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Here’s What Happened to the Cast (and Shark) of ‘Jaws’ Before, During and After Making the Classic Film

Every year on June 20, the world celebrates the anniversary of director Steven Spielberg‘s adaptation of Peter Benchley’s Jaws, which premiered in 1975. While the film itself focused on the efforts of Amity police chief Martin Brody (Roy Scheider), marine biologist Matt Hooper (Richard Dreyfuss) and World War II vet (with a genuine shark vendetta) Quint (Robert Shaw) to hunt down and capture a great white terrorizing the area, what it really did was scare the hell out of the audience, chased them out of the oceans that summer and introduced the concept of the movie blockbuster.

The brilliance of Jaws, produced by Richard Zanuck and David Brown, is that while on the surface it seems like a horror movie, the engine driving it is the (oftentimes adversarial) relationship between those three characters, who couldn’t be more different from each other yet somehow manage to connect to tackle this threat — with less than happy results. And for Spielberg, the highlight of production was working with those actors, a point driven home by the sequence in the film where all three of them are on Quint’s boat during a bit of a lull in their pursuit of the shark, and they’re drinking. At one point, Quint reflects on his experiences (based on the truth) during World War II aboard the battleship Indianapolis, which, after having secretly delivered the Hiroshima atomic bomb, is attacked and sunk by the Japanese. As the ship sinks, the crewmen jump into the water, but, unfortunately, their mission is so secret that it takes four days for anyone to get to them. During that time, hundreds of them were attacked and devoured by sharks. Quint himself barely escaped.


“We shot it twice,” Spielberg told Entertainment Weekly. “The first time we attempted to shoot it, Robert came to me and said, ‘You know, Steven, all three of these characters have been drinking and I think I could do a much better job in this speech if you actually let me have a few drinks before I do the speech.’ And I unwisely gave him permission. I guess he had more than a few drinks, because two crew members actually had to carry him onto the Orca and help him into his chair. We never got through the scene.”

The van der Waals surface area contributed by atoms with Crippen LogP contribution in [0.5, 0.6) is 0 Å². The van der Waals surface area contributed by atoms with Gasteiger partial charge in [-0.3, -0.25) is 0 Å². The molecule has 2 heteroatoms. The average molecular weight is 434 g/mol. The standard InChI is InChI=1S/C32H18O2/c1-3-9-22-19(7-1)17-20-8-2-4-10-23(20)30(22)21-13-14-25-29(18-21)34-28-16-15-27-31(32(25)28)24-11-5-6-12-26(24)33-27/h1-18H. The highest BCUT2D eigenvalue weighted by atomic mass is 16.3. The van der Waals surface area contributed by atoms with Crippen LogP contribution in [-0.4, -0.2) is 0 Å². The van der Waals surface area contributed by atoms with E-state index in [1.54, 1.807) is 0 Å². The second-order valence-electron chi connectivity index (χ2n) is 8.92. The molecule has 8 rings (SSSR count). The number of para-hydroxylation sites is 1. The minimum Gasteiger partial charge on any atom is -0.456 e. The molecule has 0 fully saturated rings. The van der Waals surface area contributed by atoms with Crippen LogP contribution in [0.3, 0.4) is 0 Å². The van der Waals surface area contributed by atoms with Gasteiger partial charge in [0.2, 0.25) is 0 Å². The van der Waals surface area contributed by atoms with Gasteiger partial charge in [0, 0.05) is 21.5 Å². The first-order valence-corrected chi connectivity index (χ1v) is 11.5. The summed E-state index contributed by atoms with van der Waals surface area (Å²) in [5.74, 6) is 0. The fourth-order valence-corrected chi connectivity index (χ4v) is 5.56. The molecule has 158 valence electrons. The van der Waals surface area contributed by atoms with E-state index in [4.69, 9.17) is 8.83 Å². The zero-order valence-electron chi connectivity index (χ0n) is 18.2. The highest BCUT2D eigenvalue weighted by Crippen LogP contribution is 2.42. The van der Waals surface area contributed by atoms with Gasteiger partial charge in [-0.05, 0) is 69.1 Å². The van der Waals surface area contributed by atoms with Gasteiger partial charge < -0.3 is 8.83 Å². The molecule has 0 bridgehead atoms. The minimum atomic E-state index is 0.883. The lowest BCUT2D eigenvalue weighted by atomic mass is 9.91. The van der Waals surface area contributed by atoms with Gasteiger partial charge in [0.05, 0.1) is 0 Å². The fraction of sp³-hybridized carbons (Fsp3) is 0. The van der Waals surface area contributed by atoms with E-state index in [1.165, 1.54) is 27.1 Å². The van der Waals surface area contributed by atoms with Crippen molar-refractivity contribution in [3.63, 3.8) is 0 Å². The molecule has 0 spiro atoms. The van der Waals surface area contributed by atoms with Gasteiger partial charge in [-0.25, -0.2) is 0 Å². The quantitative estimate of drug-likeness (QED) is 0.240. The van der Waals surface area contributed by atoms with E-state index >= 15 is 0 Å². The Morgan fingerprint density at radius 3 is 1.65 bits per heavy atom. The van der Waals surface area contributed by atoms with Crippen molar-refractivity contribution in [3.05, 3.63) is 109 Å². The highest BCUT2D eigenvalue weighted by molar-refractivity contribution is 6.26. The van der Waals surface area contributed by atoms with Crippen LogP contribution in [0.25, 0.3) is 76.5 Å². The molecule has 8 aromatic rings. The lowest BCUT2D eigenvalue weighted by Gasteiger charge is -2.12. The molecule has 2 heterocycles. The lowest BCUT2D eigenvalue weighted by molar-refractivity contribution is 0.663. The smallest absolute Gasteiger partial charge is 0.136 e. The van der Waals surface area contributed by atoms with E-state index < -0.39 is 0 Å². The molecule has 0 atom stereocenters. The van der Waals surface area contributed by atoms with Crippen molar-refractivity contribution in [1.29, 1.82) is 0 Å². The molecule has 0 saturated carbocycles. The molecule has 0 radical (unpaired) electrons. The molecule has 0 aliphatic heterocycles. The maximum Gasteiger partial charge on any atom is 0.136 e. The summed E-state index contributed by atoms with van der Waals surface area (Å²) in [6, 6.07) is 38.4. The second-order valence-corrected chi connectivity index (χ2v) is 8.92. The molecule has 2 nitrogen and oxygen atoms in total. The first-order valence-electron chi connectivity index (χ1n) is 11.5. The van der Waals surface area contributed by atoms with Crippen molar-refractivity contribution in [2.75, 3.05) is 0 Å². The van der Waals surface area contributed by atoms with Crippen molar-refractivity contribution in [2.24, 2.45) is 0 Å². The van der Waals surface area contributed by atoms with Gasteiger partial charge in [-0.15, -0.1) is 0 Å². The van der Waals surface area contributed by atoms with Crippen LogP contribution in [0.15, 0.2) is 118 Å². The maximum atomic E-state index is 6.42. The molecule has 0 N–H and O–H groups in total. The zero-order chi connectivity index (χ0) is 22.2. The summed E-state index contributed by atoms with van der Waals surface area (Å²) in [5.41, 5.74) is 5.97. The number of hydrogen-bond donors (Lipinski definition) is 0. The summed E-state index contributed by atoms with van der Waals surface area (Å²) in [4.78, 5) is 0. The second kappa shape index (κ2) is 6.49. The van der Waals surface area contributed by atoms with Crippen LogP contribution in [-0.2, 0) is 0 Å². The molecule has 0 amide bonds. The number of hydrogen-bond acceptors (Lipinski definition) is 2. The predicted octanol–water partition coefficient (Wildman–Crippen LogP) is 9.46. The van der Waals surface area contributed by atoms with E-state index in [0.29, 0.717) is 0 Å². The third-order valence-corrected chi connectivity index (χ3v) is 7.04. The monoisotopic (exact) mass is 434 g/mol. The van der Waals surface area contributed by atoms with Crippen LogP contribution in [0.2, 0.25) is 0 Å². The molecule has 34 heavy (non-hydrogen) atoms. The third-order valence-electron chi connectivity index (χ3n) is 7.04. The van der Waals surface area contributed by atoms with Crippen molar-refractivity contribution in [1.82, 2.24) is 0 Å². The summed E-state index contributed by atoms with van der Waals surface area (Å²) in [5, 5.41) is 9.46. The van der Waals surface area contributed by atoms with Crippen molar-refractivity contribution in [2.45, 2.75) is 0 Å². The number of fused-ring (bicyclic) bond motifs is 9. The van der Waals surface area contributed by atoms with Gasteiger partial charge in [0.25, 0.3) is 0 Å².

At about 2:00 a.m., he received a phone call from Shaw apologizing profusely and admitting he had no memory of what had happened. He pled for the opportunity to do it again, which, of course, Spielberg granted. “I said, ‘Yes, the second you’re ready, we’ll do it again.’ The next morning, he came to the set and he was ready at 7:30 and out of make-up and it was like watching Olivier on stage. We did it in probably four takes. I think we were all watching a great performance and the actors on camera were watching a great performance; Roy and Richard.”

To celebrate the performances of Roy Scheider, Richard Dreyfuss, Robert Shaw and, of course, Bruce the mechanical shark (with honorable mention to other costars), what follows is a look at their lives and careers before and after the making of the film.

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